Patients learning they have a "spot" on their lung often assume they have cancer, according to a new study - but that's usually not the case.

Researchers say doctors could do more to help patients understand what happens when a "spot," or nodule, is found on a CT scan or chest x-ray, and what it means for their long-term health.

"On a CT (scan) we see them all - all the tiny little details and all the tiny nodules on the lung, and 99 percent of those are nothing, are not cancer," said Dr. Heidi Roberts, a radiologist and lung cancer specialist from Women's College Hospital in Toronto.

Non-cancerous nodules can be a result of scarring in the lungs, an infection or an inflammatory response initiated by the immune system, researchers said.

According to the American Cancer Society, about 226,000 new cases of lung cancer will be diagnosed in 2012 and 160,000 people will die of the disease.

Recent recommendations from the American College of Chest Physicians and the American Society of Clinical Oncology call for annual screening using CT scans for current and former heavy smokers age 55 to 74.

But another group, the government-backed U.S. Preventive Services Task Force, says the evidence is too limited to recommend for or against screening.

Chest CTs are also done to check for pneumonia or blood clots in the lungs or in people who have trouble breathing and chest pain.

For the new study, researchers organized focus groups for 22 adults who had lung nodules that hadn't been definitively diagnosed as cancerous or non-cancerous. They asked the patients about their experiences talking with primary care doctors and lung specialists when the abnormality was caught.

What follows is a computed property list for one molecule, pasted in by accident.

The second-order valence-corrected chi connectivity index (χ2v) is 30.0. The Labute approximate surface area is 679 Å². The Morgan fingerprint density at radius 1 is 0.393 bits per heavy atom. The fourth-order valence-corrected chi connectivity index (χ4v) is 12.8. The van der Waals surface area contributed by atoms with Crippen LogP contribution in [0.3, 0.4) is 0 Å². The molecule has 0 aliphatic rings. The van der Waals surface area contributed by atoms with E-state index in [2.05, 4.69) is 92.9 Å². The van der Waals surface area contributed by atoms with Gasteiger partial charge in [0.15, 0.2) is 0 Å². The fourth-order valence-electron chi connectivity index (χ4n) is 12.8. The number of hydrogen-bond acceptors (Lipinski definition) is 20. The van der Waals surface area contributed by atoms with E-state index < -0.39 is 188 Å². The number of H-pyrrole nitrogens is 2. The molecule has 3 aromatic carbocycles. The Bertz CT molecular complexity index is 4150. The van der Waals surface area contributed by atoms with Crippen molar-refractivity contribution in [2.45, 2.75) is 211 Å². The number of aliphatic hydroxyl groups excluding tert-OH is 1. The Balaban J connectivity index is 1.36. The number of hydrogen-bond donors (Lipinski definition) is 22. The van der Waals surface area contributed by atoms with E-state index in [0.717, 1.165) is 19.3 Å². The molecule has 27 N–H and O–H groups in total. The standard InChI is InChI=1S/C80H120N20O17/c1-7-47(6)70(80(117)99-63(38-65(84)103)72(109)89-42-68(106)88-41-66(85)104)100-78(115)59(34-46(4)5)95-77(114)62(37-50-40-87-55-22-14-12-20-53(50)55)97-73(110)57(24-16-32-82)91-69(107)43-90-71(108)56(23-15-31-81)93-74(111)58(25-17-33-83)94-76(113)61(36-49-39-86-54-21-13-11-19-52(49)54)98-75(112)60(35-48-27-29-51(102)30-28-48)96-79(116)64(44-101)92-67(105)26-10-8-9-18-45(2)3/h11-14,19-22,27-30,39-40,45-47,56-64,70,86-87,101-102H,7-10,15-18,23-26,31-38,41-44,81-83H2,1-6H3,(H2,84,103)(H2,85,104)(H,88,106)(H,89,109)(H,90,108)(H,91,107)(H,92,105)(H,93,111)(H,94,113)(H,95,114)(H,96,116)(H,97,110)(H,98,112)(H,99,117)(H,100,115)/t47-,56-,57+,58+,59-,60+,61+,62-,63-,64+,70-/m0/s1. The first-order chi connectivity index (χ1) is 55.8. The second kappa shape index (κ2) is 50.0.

Dr. Renda Soylemez Wiener of the Boston University School of Medicine and her colleagues found almost all patients immediately assumed they had cancer when they were told about the nodule.

In reality, the researchers reported in the journal Chest, after a couple years of check-ins typically less than one in 20 nodules turns out to be cancerous.

Most patients said they wanted doctors to use common, uncomplicated terms when describing the nodule, to draw them a picture or use the scan to show them how big it was and to estimate their chances of actually having lung cancer.

"A lot of times doctors kind of feel, we see pulmonary nodules so commonly that it seems like this is not a really big deal," Wiener told Reuters Health.

She and her colleagues also recommended doctors explain to patients why they might not order a biopsy - and when, if ever, patients would need one.

When they're first caught, lung nodules are often too small to be biopsied.

Typically, people with a newly-spotted nodule will be asked to come back after a few months for another CT scan.

If the nodule has grown, doctors might order a biopsy to check for cancer. But if it hasn't gotten any bigger after two or three years of follow-up, doctors will assume it's not cancerous.

"If you want to biopsy all the nodules that are in the lung, it's just diagnostic overkill," Roberts, who wasn't involved in the new study, told Reuters Health.

She compared lung nodules to moles on the skin: Lots of people have them, but they're typically not worth checking out unless they look unusual or are growing.

"There might be some that look a little bit more suspicious than others, but if it's a small nodule, we still would do the same follow-up," Roberts said.

The study was published in journal Chest.